In 1899, the Labour Party of Finland (Suomen Työväenpuolue) was founded. Four years later it became the Social Democratic Party of Finland (Suomen Sosialidemokraattinen Puolue — SDP). Its policy, inspired by the Erfurt Program (1891)1, was committed to freedom of the press and association, compulsory education, gender equality, an eight-hour working day and the introduction of universal suffrage. The SDP is the youngest Scandinavian socialist party. Its foundation occurred in a context marked by two major policy issues: the struggle for national independence and the reform movement in favor of parliamentary democracy (Alapuro, 1988). Taking advantage of the weakening Tsarist Empire during the 1905 Revolution and the Russo-Japanese War, the SDP participated in demonstrations that would permit the creation of new democratic institutions, including a unicameral parliament (Eduskunta) elected by proportional representation. Finland then became the first European country to grant women voting rights. The 1906 reforms were the result of the solidarity between the liberal Constitutionalists, advocating political sovereignty, and the Social Democrats, who promoted political integration of the popular classes through universal suffrage (Sundberg, 1999). Following these successes, in 1907 the SDP became the country’s largest party, with 80 members in parliament, before obtaining 47 percent of the vote in 1916, still the only example of a Finnish party having held a majority in the House. It was, at the electoral level, one of the most powerful social democratic parties in Europe.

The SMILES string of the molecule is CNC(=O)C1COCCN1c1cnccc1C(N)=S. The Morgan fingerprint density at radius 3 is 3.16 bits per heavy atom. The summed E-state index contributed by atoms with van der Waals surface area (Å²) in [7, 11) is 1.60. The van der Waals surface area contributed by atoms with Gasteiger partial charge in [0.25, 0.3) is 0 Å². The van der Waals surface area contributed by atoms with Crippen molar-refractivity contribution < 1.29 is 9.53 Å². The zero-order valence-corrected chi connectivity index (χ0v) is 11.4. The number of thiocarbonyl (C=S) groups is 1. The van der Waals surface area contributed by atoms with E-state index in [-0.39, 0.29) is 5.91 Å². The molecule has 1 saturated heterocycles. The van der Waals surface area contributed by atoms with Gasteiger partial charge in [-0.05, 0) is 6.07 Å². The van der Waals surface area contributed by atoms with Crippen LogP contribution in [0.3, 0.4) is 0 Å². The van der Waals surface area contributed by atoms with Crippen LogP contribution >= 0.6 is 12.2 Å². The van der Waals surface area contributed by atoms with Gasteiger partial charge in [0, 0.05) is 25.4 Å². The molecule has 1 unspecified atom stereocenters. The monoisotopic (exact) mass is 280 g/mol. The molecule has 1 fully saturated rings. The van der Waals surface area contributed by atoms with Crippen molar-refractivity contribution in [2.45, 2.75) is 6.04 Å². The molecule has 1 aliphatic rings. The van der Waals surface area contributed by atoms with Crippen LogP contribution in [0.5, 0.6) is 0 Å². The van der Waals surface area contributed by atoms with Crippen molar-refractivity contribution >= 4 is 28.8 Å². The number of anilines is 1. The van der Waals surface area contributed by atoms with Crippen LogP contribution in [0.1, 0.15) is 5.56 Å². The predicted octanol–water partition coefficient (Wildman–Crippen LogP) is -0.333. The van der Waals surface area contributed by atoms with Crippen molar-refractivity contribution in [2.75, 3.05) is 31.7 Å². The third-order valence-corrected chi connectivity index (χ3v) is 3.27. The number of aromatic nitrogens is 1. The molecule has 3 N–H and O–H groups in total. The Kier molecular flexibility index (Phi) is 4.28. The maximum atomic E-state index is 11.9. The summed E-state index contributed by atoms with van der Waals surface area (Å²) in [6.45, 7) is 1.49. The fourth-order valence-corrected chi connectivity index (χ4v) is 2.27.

Party System Coalition Government Center Party Social Democratic Party European Election 
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© Michel Hastings 2013

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